James Green
University of York

Early prehistory, cognitive evolution, landscape archaeology

About me:

Having undertaken a degree in archaeology at the University of York, I am now studying an MSc in Early Prehistory here. This course covers the Palaeolithic, moving from the evolutionary origins of the homo genus to hunter-gatherer life among humans living in glacial Europe. When I started my BA, I was new to archaeology, having applied for history, but I soon realised that it is actually more the sort of thing what I wanted to do. As well as the Palaeolithic, I am generally interested in the whole of prehistory. My main area of interest is in the evolution of human ways of thinking, especially the development of our unique sociality. My dissertation will focus on the evolution of self-restraint, while my undergraduate dissertation used GIS to look at the development of mass-gathering practices in the Neolithic-Iron Age Fens.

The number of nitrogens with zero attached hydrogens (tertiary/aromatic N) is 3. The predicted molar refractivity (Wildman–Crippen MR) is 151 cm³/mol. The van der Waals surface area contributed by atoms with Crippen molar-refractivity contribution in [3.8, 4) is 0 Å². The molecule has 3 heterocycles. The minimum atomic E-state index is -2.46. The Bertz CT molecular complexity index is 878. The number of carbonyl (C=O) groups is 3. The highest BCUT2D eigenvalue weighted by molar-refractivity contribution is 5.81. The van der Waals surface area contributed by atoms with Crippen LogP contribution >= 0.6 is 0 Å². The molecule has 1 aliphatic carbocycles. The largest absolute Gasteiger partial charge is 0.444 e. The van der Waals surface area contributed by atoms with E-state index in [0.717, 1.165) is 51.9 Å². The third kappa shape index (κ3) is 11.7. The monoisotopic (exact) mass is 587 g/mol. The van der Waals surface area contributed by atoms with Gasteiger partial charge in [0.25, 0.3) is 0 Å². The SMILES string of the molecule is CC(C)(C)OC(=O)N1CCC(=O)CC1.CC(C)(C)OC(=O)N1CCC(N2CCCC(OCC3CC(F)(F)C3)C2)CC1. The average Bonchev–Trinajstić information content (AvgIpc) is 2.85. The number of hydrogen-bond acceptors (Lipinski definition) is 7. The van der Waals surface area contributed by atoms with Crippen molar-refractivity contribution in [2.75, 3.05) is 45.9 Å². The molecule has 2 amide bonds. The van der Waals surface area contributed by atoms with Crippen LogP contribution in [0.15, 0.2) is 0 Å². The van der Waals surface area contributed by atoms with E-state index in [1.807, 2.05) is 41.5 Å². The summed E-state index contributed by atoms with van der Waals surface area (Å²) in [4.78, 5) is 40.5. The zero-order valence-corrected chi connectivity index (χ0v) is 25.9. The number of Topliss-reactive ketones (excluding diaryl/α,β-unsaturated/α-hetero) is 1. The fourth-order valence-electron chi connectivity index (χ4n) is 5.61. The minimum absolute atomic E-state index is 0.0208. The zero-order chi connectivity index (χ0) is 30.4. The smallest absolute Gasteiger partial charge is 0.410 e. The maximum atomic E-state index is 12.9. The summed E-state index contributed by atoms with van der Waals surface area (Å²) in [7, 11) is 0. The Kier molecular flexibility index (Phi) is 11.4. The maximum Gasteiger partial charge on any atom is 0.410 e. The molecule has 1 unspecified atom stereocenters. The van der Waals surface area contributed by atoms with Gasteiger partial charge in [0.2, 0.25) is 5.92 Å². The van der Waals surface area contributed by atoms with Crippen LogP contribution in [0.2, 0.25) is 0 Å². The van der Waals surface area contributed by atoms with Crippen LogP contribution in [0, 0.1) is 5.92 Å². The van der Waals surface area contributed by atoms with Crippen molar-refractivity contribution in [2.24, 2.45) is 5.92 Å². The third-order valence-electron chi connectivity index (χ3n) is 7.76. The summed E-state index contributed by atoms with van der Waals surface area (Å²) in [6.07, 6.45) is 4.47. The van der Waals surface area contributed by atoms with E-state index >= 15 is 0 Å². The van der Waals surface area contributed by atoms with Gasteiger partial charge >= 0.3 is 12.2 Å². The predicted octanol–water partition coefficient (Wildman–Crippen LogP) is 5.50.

Bury Farm: Prehistory on the Granta and  involving the community
Since 2011, Cambridge University has been working with the ACE (Association for Cultural Exchange) foundation in an investigation on land beside the River Grant...

ISSN 2052-0778 (print)
ISSN 2051-9745 (online)

The Post Hole
The King's Manor
Department of Archaeology
University of York
editor [at] theposthole.org